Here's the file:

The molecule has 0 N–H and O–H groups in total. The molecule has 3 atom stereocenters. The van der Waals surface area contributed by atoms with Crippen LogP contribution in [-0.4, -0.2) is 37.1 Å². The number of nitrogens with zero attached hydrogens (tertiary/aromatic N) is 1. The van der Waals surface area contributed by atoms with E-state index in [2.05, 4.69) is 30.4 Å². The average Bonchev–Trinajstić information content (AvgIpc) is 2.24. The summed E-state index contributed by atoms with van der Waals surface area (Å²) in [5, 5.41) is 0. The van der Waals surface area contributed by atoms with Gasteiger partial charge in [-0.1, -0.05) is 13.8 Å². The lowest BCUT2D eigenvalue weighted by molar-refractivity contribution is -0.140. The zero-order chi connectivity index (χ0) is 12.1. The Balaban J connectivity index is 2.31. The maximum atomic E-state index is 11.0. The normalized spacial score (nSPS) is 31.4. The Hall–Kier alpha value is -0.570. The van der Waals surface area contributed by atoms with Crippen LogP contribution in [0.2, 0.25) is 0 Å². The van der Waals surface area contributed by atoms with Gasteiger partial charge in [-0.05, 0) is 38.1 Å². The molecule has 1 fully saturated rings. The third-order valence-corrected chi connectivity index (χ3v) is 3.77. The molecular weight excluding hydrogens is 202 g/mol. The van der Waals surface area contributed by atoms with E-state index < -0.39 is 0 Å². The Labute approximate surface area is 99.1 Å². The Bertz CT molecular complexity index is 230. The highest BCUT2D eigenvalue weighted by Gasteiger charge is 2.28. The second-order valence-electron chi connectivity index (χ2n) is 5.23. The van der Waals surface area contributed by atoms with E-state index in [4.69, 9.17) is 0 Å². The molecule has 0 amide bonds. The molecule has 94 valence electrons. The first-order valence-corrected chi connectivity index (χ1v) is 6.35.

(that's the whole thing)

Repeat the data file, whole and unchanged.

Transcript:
The molecule has 0 N–H and O–H groups in total. The molecule has 3 atom stereocenters. The van der Waals surface area contributed by atoms with Crippen LogP contribution in [-0.4, -0.2) is 37.1 Å². The number of nitrogens with zero attached hydrogens (tertiary/aromatic N) is 1. The van der Waals surface area contributed by atoms with E-state index in [2.05, 4.69) is 30.4 Å². The average Bonchev–Trinajstić information content (AvgIpc) is 2.24. The summed E-state index contributed by atoms with van der Waals surface area (Å²) in [5, 5.41) is 0. The van der Waals surface area contributed by atoms with Gasteiger partial charge in [-0.1, -0.05) is 13.8 Å². The lowest BCUT2D eigenvalue weighted by molar-refractivity contribution is -0.140. The zero-order chi connectivity index (χ0) is 12.1. The Balaban J connectivity index is 2.31. The maximum atomic E-state index is 11.0. The normalized spacial score (nSPS) is 31.4. The Hall–Kier alpha value is -0.570. The van der Waals surface area contributed by atoms with Crippen LogP contribution in [0.2, 0.25) is 0 Å². The van der Waals surface area contributed by atoms with Gasteiger partial charge in [-0.05, 0) is 38.1 Å². The molecule has 1 fully saturated rings. The third-order valence-corrected chi connectivity index (χ3v) is 3.77. The molecular weight excluding hydrogens is 202 g/mol. The van der Waals surface area contributed by atoms with E-state index < -0.39 is 0 Å². The Labute approximate surface area is 99.1 Å². The Bertz CT molecular complexity index is 230. The highest BCUT2D eigenvalue weighted by Gasteiger charge is 2.28. The second-order valence-electron chi connectivity index (χ2n) is 5.23. The van der Waals surface area contributed by atoms with E-state index in [4.69, 9.17) is 0 Å². The molecule has 0 amide bonds. The molecule has 94 valence electrons. The first-order valence-corrected chi connectivity index (χ1v) is 6.35.